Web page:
I wasn’t the only one Dr. Ritchie moved that summer. One of his talks inspired Dr. Raymond Moody to spend his life investigating NDE’s. Moody’s book in 1975, Life After Life, dedicated to Dr. Ritchie, discusses Moody’s meetings with more than 150 people, who returned from a clinical death. Their stories differed, but Moody noticed some generally repeating traits. The most prevalent were an out-of-body experience, an encounter with a being of brightness, a sense of unconditional love, and a review of the person’s life.
The study of NDE’s took off after Moody’s book. The scientific community initially regarded them as fabrications, but after thousands of stories with similar patterns emerged, the reaction shifted to providing scientific rationales for them. Today, scores of peer-reviewed studies offer biological and neurological explanations.
On the other side of the debate, taking the position that NDE’s are genuine spiritual occurrences, two heavily credentialed doctors published accounts of their own NDE’s. Dr. Mary Neal, the former director of spine surgery at USC, drowned in a kayak accident in Chile. To Heaven and Back tells the story of her arduous recovery and her claim that she went to heaven.
Proof of Heaven, by Dr. Eben Alexander, was a N.Y. Times best seller for 60 weeks. His story is difficult to dismiss. He is a neurosurgeon who was educated in thecountry’s most elite institutions. He taught at Duke, Harvard, and UVA. He devoted his life to science; he did not believe in God or an afterlife; and he viewed NDE’s as pure fantasy.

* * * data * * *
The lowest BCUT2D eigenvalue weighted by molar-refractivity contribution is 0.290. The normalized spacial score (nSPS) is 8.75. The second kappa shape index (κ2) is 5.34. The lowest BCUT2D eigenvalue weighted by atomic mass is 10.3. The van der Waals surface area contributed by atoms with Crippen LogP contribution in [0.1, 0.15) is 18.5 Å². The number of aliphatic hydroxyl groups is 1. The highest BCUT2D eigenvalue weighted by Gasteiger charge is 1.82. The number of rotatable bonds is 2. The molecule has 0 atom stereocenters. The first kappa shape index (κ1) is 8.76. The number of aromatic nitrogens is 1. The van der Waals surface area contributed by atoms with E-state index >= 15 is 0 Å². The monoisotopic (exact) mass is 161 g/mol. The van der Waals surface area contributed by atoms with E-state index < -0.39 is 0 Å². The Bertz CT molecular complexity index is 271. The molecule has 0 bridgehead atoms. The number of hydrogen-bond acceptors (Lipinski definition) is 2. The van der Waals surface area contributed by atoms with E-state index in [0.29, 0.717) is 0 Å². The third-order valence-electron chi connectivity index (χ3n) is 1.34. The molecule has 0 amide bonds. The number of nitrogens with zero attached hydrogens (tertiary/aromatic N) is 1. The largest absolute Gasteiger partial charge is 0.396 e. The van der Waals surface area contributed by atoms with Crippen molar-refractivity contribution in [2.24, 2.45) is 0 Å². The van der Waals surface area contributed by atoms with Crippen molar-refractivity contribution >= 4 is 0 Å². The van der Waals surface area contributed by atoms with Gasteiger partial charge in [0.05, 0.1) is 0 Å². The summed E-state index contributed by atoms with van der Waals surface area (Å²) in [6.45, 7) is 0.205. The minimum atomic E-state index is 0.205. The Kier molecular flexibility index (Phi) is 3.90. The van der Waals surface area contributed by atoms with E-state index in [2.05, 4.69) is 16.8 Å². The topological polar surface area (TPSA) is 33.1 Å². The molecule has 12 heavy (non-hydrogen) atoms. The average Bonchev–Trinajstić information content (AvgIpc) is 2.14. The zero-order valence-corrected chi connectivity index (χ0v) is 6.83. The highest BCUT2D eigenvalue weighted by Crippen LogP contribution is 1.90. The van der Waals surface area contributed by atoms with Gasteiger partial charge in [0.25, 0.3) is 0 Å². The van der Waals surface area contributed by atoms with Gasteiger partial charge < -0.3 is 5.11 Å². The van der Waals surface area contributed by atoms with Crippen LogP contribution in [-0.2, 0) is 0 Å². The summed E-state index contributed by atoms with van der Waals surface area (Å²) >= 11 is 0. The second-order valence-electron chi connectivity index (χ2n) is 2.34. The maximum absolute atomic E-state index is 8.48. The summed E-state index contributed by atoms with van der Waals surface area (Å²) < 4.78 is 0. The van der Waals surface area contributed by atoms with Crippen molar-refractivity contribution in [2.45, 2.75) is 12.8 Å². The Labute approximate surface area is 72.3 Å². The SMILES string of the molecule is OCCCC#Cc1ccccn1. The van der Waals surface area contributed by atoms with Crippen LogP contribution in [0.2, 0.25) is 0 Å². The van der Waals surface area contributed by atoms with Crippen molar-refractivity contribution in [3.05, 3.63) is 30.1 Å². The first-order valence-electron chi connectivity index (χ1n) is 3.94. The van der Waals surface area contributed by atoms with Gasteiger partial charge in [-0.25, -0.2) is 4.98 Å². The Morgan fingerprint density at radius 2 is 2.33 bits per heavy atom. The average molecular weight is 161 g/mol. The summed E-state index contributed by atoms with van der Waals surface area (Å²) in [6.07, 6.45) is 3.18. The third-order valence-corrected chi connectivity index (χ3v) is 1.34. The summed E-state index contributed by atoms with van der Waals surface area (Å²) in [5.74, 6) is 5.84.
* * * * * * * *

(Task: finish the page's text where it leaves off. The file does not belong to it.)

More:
Then, at age 54, he contracted E coli bacterial meningitis, a rare disease that eats the brain’s cortex. It should have killed him, and it almost did. He languished in a coma for seven days. His doctors gave up hope and recommended to his wife that she pull the plug. At that moment he regained consciousness.
He should be a vegetable today, but he recovered fully. That much is beyond astounding, but his story doesn’t end there. This formerly faithless man of science claims that he experienced a richly-detailed, lengthy encounter with God in heaven. As a leading neurosurgeon, he read his own medical charts and concluded that his brain registered no activity during his NDE, proving to him that it was not a cerebral hallucination. Consciousness exists independent of the body, he asserts.
Dr. Alexander’s claims have drawn enthusiastic critics. They generally accept the sincerity of his story and his expertise in interpreting his charts, but they argue that he could have experienced his NDE before his brain shut down or while it was coming back up, or that parts of his brain may have been intermittently active during his coma.
So what does all this boil down to? Is there reliable evidence of an afterlife?
I’m a skeptic, by nature. As with my dad’s faith, I’d like to believe, but my Inner Lawyer whispers in my ear, “We need proof beyond a reasonable doubt.”
Dr. Ritchie believed “with stupendous certainty” that he’d met the Son of God, but his sincerity isn’t proof. Dr. Alexander’s brain-wave charts come close, but there’s still wiggle room.
In researching NDE’s for this post, I was surprised by the scientific community’s intense interest in this debate. That, along with the rapid advance of medical technology, will likely provide irrefutable answers to these questions soon.
Until that day comes, my Inner Lawyer and I will continue to float along with our boat-load of doubts.
Post Script: Dr. Ritchie died for the last time in 2007 at his home in Irvington, Virginia, after a long battle with cancer. He was unafraid. “Death is nothing more than a doorway, something you walk through.” His words, not mine.